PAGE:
This is the second time in history we noticed that a human-made object has been near the stars. A few days ago NASA’s Voyager 2 probe has entered the heliosphere, which is a special creation of Sun that consists of the protective bubble of particles as well as magnetic fields.
NASA’s mission scientists found out that the probe went through the outer edge of the heliosphere on November 5th. At that moment hot solar wind crossed with the very cold, much denser interstellar medium.
Voyager 2 has a twin known as Voyager 1, which has crossed the boundary in 2012. Voyager 2 consists of a special working instrument that should present an amazing view of the nature of this boundary into the interstellar space. It is already about more than 11 billion miles away from Earth.
There is still a decent communication between our mission operators and Voyager 2, but the information takes more than 16 hours to travel from space to our planet. That is a very long period of time considering that Sunlight takes only about eight minutes to reach the planet Earth.
The evidence of Voyager’s crossing came from the special onboard Plasma Science Experiment (PLS) that is placed within the Voyager 2. Until November 5th the space surrounding this object was filled mostly with plasma flowing out from the Sun. That solar wind creates a bubble known as the heliosphere which envelopes all the planets from our solar system. Since November 5th, a special plasma instrument has detected no solar wind flow from space around Voyager 2, which is how scientists know this object has left the heliosphere.
“Working on Voyager makes me feel like an explorer because everything we’re seeing is new. Even though Voyager 1 crossed the heliopause in 2012, it did so at a different place and a different time, and without the PLS data. So we’re still seeing things that no one has seen before, ” said John Richardson, who is a famous research scientist from the Massachusetts Institute of Technology situated in Cambridge.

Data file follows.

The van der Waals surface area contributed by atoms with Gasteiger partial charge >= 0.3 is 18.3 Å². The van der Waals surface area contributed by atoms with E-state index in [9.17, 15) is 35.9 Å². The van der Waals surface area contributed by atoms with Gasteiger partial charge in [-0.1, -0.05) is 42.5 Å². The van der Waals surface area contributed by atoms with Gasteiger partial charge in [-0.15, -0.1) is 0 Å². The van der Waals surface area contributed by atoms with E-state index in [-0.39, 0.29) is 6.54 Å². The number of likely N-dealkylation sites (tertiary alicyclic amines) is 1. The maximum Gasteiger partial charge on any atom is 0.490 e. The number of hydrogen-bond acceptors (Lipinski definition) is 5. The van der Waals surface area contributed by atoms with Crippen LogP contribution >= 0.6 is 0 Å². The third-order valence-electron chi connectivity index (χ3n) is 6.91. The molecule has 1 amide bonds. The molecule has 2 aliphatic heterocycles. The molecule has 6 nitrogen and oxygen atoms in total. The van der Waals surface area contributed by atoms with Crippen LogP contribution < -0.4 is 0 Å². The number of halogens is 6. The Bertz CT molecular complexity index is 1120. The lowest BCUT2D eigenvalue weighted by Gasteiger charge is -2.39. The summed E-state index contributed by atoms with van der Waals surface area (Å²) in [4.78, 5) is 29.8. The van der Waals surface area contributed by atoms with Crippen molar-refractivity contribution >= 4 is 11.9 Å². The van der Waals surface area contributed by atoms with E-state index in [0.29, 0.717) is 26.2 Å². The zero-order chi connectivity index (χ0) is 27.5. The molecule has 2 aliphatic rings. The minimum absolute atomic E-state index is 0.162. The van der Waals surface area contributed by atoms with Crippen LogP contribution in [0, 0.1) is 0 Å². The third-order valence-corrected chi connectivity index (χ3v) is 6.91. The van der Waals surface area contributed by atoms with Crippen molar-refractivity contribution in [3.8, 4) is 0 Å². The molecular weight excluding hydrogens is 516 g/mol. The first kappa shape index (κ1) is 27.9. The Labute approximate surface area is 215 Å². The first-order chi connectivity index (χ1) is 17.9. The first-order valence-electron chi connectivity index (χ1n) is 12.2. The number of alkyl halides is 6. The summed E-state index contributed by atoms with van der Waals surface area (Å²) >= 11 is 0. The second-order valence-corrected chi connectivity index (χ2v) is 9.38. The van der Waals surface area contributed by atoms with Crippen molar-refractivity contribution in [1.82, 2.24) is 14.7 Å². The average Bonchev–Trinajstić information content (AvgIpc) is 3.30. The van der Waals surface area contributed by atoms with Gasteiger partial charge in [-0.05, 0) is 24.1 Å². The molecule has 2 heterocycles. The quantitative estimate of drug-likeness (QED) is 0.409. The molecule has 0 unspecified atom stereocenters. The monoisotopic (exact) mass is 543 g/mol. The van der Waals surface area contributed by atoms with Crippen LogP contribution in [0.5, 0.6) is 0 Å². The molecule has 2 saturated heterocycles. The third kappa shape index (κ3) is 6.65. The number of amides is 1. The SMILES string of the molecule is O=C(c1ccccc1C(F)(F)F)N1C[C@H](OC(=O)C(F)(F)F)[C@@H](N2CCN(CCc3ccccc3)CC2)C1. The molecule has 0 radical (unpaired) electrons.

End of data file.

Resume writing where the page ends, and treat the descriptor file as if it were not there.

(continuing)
Our scientists have evidence from three additional instruments: the magnetometer, the cosmic ray subsystem as well as the low energy charged particle instrument. That helped them confirm the fact that Voyager 2 has crossed the heliopause. They are now working on using the data from the instruments in order to get a clearer picture os the space surrounding the Voyager 2.
“There is still a lot to learn about the region of interstellar space immediately beyond the heliopause,” added Ed Stone, Voyager project scientist from California.
Voyager 1 and Voyager 2 together provide us with information about our heliosphere as well as interstellar wind. “Voyager has a very special place for us in our heliophysics fleet,” added Nicola Fox, who is a director of the Heliophysics Division at NASA Headquarters. “Our studies start at the Sun and extend out to everything the solar wind touches. To have the Voyagers sending back information about the edge of the Sun’s influence gives us an unprecedented glimpse of truly uncharted territory,” added Fox.